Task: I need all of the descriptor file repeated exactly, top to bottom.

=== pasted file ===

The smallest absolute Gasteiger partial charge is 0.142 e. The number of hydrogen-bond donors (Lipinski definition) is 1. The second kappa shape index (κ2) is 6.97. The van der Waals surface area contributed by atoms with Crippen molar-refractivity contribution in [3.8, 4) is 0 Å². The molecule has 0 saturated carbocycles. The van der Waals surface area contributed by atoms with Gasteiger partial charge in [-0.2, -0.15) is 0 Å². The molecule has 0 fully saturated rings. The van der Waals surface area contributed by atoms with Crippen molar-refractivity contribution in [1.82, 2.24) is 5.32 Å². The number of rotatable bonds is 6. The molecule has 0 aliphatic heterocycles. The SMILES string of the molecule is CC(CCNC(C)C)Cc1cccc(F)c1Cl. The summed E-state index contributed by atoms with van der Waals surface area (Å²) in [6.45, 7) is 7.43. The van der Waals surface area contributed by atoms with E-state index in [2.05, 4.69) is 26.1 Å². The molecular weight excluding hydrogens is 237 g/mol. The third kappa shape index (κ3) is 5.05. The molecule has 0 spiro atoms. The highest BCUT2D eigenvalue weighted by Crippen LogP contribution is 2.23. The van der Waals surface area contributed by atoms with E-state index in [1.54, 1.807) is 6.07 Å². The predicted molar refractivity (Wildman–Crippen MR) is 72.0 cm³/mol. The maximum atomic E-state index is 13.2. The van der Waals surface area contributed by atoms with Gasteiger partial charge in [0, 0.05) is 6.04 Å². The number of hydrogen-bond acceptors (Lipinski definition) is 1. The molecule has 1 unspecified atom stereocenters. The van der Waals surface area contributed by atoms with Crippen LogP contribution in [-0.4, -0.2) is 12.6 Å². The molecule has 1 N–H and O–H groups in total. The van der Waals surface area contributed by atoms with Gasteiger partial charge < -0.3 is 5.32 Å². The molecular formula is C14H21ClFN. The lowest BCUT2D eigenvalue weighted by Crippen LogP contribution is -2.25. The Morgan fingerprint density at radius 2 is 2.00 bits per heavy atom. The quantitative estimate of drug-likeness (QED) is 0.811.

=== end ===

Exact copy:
The smallest absolute Gasteiger partial charge is 0.142 e. The number of hydrogen-bond donors (Lipinski definition) is 1. The second kappa shape index (κ2) is 6.97. The van der Waals surface area contributed by atoms with Crippen molar-refractivity contribution in [3.8, 4) is 0 Å². The molecule has 0 saturated carbocycles. The van der Waals surface area contributed by atoms with Gasteiger partial charge in [-0.2, -0.15) is 0 Å². The molecule has 0 fully saturated rings. The van der Waals surface area contributed by atoms with Crippen molar-refractivity contribution in [1.82, 2.24) is 5.32 Å². The number of rotatable bonds is 6. The molecule has 0 aliphatic heterocycles. The SMILES string of the molecule is CC(CCNC(C)C)Cc1cccc(F)c1Cl. The summed E-state index contributed by atoms with van der Waals surface area (Å²) in [6.45, 7) is 7.43. The van der Waals surface area contributed by atoms with E-state index in [2.05, 4.69) is 26.1 Å². The molecular weight excluding hydrogens is 237 g/mol. The third kappa shape index (κ3) is 5.05. The molecule has 0 spiro atoms. The highest BCUT2D eigenvalue weighted by Crippen LogP contribution is 2.23. The van der Waals surface area contributed by atoms with E-state index in [1.54, 1.807) is 6.07 Å². The predicted molar refractivity (Wildman–Crippen MR) is 72.0 cm³/mol. The maximum atomic E-state index is 13.2. The van der Waals surface area contributed by atoms with Gasteiger partial charge in [0, 0.05) is 6.04 Å². The number of hydrogen-bond acceptors (Lipinski definition) is 1. The molecule has 1 unspecified atom stereocenters. The van der Waals surface area contributed by atoms with Crippen LogP contribution in [-0.4, -0.2) is 12.6 Å². The molecule has 1 N–H and O–H groups in total. The van der Waals surface area contributed by atoms with Gasteiger partial charge < -0.3 is 5.32 Å². The molecular formula is C14H21ClFN. The lowest BCUT2D eigenvalue weighted by Crippen LogP contribution is -2.25. The Morgan fingerprint density at radius 2 is 2.00 bits per heavy atom. The quantitative estimate of drug-likeness (QED) is 0.811.